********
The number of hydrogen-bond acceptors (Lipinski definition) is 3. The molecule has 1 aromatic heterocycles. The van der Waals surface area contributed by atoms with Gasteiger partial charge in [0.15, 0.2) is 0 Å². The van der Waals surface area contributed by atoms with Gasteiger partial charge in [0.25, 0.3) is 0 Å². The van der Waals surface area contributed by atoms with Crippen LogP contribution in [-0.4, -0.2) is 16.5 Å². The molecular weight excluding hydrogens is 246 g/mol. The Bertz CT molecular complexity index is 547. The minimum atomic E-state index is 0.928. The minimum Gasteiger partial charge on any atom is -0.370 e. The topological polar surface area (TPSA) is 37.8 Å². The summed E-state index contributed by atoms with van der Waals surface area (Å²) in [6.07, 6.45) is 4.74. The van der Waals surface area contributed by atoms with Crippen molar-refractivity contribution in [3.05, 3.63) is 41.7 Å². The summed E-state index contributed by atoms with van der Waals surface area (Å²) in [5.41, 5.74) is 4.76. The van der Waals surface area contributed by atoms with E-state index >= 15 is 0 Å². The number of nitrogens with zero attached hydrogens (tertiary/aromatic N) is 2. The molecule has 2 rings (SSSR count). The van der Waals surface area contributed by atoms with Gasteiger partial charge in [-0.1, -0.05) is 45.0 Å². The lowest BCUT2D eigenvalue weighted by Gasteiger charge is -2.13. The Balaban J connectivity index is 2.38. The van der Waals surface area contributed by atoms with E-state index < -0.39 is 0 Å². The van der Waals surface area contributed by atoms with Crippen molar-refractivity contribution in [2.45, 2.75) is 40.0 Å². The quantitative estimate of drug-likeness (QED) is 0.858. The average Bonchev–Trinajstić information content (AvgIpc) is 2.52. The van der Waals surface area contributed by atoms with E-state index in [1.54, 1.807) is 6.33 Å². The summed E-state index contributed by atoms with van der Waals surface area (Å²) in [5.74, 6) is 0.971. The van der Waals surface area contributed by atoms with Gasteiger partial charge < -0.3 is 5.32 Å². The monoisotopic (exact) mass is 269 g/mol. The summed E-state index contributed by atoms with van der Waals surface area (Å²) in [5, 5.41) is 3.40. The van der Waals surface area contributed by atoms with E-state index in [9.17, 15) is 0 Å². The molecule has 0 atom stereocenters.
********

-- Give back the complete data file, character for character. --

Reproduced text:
The number of hydrogen-bond acceptors (Lipinski definition) is 3. The molecule has 1 aromatic heterocycles. The van der Waals surface area contributed by atoms with Gasteiger partial charge in [0.15, 0.2) is 0 Å². The van der Waals surface area contributed by atoms with Gasteiger partial charge in [0.25, 0.3) is 0 Å². The van der Waals surface area contributed by atoms with Crippen LogP contribution in [-0.4, -0.2) is 16.5 Å². The molecular weight excluding hydrogens is 246 g/mol. The Bertz CT molecular complexity index is 547. The minimum atomic E-state index is 0.928. The minimum Gasteiger partial charge on any atom is -0.370 e. The topological polar surface area (TPSA) is 37.8 Å². The summed E-state index contributed by atoms with van der Waals surface area (Å²) in [6.07, 6.45) is 4.74. The van der Waals surface area contributed by atoms with Crippen molar-refractivity contribution in [3.05, 3.63) is 41.7 Å². The summed E-state index contributed by atoms with van der Waals surface area (Å²) in [5.41, 5.74) is 4.76. The van der Waals surface area contributed by atoms with E-state index >= 15 is 0 Å². The number of nitrogens with zero attached hydrogens (tertiary/aromatic N) is 2. The molecule has 2 rings (SSSR count). The van der Waals surface area contributed by atoms with Gasteiger partial charge in [-0.1, -0.05) is 45.0 Å². The lowest BCUT2D eigenvalue weighted by Gasteiger charge is -2.13. The Balaban J connectivity index is 2.38. The van der Waals surface area contributed by atoms with E-state index < -0.39 is 0 Å². The van der Waals surface area contributed by atoms with Crippen molar-refractivity contribution in [2.45, 2.75) is 40.0 Å². The quantitative estimate of drug-likeness (QED) is 0.858. The average Bonchev–Trinajstić information content (AvgIpc) is 2.52. The van der Waals surface area contributed by atoms with E-state index in [1.54, 1.807) is 6.33 Å². The summed E-state index contributed by atoms with van der Waals surface area (Å²) in [5.74, 6) is 0.971. The van der Waals surface area contributed by atoms with Gasteiger partial charge < -0.3 is 5.32 Å². The monoisotopic (exact) mass is 269 g/mol. The summed E-state index contributed by atoms with van der Waals surface area (Å²) in [5, 5.41) is 3.40. The van der Waals surface area contributed by atoms with E-state index in [9.17, 15) is 0 Å². The molecule has 0 atom stereocenters.